Posted: Friday, June 24, 2016. 11:09 am CST.
By Richard Harrison: Belize City was founded (originally as “Belize Town”) in 1638 by British lumber harvesters. It had previously been a small Maya city called Holzuz. Belize City is the largest city in Belize and was once the capital of the former British Honduras.
Belize City has a daytime population of around 70,000 people in approximately 20,000 households. It is located at the mouth of the Haulover Creek, which is a tributary of the Belize River. The city was built on swampy marshlands that were below sea level, and thus required several canals as drainage, and many thousands of truckloads of landfill over the years.
Rockville, which is located 21 miles west of Belize City, is the closest limestone mountain range, and is its principal source of aggregate material.
This limestone deposit is estimated to have a lifetime market value of around BZ$3 billion at current prices, within an area of around 200 acres, which makes it one of the most valuable real estate in Belize City area.
Accordingly, it is currently “owned” by a company named National Aggregates Limited…..previously by Belize Aggregates Ltd….purportedly a company linked to the Matalon Building in Belize City….which pillow talks suggest is linked to an Ashcroft enterprise.
This deposit generates in the neighborhood of an estimated BZ$10 million revenues annually at the gate.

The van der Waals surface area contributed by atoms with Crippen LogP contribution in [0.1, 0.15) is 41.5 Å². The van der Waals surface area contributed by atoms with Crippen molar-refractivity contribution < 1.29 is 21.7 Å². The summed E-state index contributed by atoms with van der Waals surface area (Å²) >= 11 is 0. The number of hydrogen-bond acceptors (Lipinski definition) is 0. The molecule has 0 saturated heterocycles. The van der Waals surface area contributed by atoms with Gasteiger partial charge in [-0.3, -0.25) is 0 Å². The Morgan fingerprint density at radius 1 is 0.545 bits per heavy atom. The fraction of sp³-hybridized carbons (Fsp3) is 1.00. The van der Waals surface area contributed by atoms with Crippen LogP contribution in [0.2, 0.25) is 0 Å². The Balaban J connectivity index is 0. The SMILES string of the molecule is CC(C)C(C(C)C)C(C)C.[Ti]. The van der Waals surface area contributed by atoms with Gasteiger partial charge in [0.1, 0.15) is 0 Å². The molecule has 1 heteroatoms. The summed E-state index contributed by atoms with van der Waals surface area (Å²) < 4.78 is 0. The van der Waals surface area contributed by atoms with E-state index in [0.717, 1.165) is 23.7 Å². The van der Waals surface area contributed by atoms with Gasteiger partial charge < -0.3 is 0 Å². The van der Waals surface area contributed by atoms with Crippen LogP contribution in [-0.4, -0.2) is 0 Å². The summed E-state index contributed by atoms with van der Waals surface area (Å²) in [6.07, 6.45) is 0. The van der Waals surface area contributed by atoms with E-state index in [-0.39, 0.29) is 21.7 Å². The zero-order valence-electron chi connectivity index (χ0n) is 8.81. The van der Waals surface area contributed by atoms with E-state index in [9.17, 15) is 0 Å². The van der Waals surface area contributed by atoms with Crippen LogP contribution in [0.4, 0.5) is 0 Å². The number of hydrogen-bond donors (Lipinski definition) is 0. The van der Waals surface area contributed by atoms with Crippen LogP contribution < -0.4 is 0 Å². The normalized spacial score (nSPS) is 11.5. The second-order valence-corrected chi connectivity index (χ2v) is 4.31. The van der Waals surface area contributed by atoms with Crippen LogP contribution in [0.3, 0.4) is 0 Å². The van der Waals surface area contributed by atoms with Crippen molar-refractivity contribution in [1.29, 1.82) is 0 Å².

The owners are said to pay a small mining license fee….and an even smaller rural property land tax. That is apparently all the Government of Belize gets from this very valuable asset. The private “owners” are smiling all the way to the bank.
This property should be owned by Belize City……even if a private company is contracted to develop the asset in line with city economic and environmental objectives. The lion’s share of earnings from this asset should be going into the development of Holzuz.
The Central Government doubled its subvention to Belize City, from $2.197 million to $4.2 million, in the year 2013-14. This is peanuts compared to what the city pays to Central Government in income, business and sales taxes. During that year, the Belize City Council raised revenue mostly from increased property taxes, which contributed BZ$9.39 million of the total revenues of BZ$25.54 million.
Belize City needs a lot more revenues to finance the kind of development required for it to become a truly competitive city that fully exploits its strategic location in the Caribbean Basin of Central America.
Belize, in general, needs greater decentralization of its financial governance.
The Rockville limestone deposit is what should be “nationalized in the public interest”…..with the ownership lease title belonging to the people of Belize City, in the “person” of its local government.
The revenues to Belize City from this deposit could be as much as what the city gets from Central Government subventions, and these revenues would grow as the city grows.
If the Government of Belize cannot substantially increase its cash “subventions” to the municipalities…then it should consider leasing properties of value to the municipalities (especially valuable mining deposits in their vicinity), so that these can be used to increase and expand their revenue sources.
The views expressed in this article are those of the writer and not necessarily those of Breaking Belize News.
This article was written by Richard Harrison, Belizean investor in production and services businesses in Belize. He holds a Master’s in Business Administration degree from Lancaster University.
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